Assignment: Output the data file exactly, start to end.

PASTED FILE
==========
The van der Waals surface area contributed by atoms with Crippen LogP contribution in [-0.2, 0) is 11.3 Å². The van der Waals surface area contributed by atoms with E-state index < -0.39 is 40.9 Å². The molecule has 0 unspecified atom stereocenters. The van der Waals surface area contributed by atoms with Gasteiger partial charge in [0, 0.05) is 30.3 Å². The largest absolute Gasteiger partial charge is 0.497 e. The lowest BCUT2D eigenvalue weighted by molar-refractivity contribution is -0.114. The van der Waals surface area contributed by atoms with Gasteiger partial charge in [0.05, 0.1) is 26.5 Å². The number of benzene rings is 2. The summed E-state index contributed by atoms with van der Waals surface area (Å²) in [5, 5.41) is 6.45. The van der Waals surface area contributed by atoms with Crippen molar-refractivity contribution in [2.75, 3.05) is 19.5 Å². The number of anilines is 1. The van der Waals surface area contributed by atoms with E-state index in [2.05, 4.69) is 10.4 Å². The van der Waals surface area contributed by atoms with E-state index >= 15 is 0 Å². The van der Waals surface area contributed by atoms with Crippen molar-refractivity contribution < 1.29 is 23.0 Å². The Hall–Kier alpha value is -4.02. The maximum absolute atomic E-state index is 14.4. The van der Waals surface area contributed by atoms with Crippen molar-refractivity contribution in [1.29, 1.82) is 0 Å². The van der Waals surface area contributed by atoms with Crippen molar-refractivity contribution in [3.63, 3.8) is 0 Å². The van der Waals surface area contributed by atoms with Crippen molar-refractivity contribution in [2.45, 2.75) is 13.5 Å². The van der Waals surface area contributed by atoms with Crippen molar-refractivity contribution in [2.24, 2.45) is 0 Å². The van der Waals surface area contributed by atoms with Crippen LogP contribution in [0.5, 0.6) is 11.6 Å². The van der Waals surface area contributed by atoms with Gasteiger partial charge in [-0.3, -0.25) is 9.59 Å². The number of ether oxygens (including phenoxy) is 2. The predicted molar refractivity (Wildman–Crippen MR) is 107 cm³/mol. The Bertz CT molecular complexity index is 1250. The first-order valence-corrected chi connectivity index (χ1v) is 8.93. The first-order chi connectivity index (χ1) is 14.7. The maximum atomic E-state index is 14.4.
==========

The van der Waals surface area contributed by atoms with Crippen LogP contribution in [-0.2, 0) is 11.3 Å². The van der Waals surface area contributed by atoms with E-state index < -0.39 is 40.9 Å². The molecule has 0 unspecified atom stereocenters. The van der Waals surface area contributed by atoms with Gasteiger partial charge in [0, 0.05) is 30.3 Å². The largest absolute Gasteiger partial charge is 0.497 e. The lowest BCUT2D eigenvalue weighted by molar-refractivity contribution is -0.114. The van der Waals surface area contributed by atoms with Gasteiger partial charge in [0.05, 0.1) is 26.5 Å². The number of benzene rings is 2. The summed E-state index contributed by atoms with van der Waals surface area (Å²) in [5, 5.41) is 6.45. The van der Waals surface area contributed by atoms with Crippen molar-refractivity contribution in [2.75, 3.05) is 19.5 Å². The number of anilines is 1. The van der Waals surface area contributed by atoms with E-state index in [2.05, 4.69) is 10.4 Å². The van der Waals surface area contributed by atoms with E-state index >= 15 is 0 Å². The van der Waals surface area contributed by atoms with Crippen molar-refractivity contribution < 1.29 is 23.0 Å². The Hall–Kier alpha value is -4.02. The maximum absolute atomic E-state index is 14.4. The van der Waals surface area contributed by atoms with Crippen molar-refractivity contribution in [1.29, 1.82) is 0 Å². The van der Waals surface area contributed by atoms with Crippen molar-refractivity contribution in [3.63, 3.8) is 0 Å². The van der Waals surface area contributed by atoms with Crippen molar-refractivity contribution in [2.45, 2.75) is 13.5 Å². The van der Waals surface area contributed by atoms with Crippen molar-refractivity contribution in [2.24, 2.45) is 0 Å². The van der Waals surface area contributed by atoms with Crippen LogP contribution in [0.5, 0.6) is 11.6 Å². The van der Waals surface area contributed by atoms with Gasteiger partial charge in [-0.3, -0.25) is 9.59 Å². The number of ether oxygens (including phenoxy) is 2. The predicted molar refractivity (Wildman–Crippen MR) is 107 cm³/mol. The Bertz CT molecular complexity index is 1250. The first-order valence-corrected chi connectivity index (χ1v) is 8.93. The first-order chi connectivity index (χ1) is 14.7. The maximum atomic E-state index is 14.4.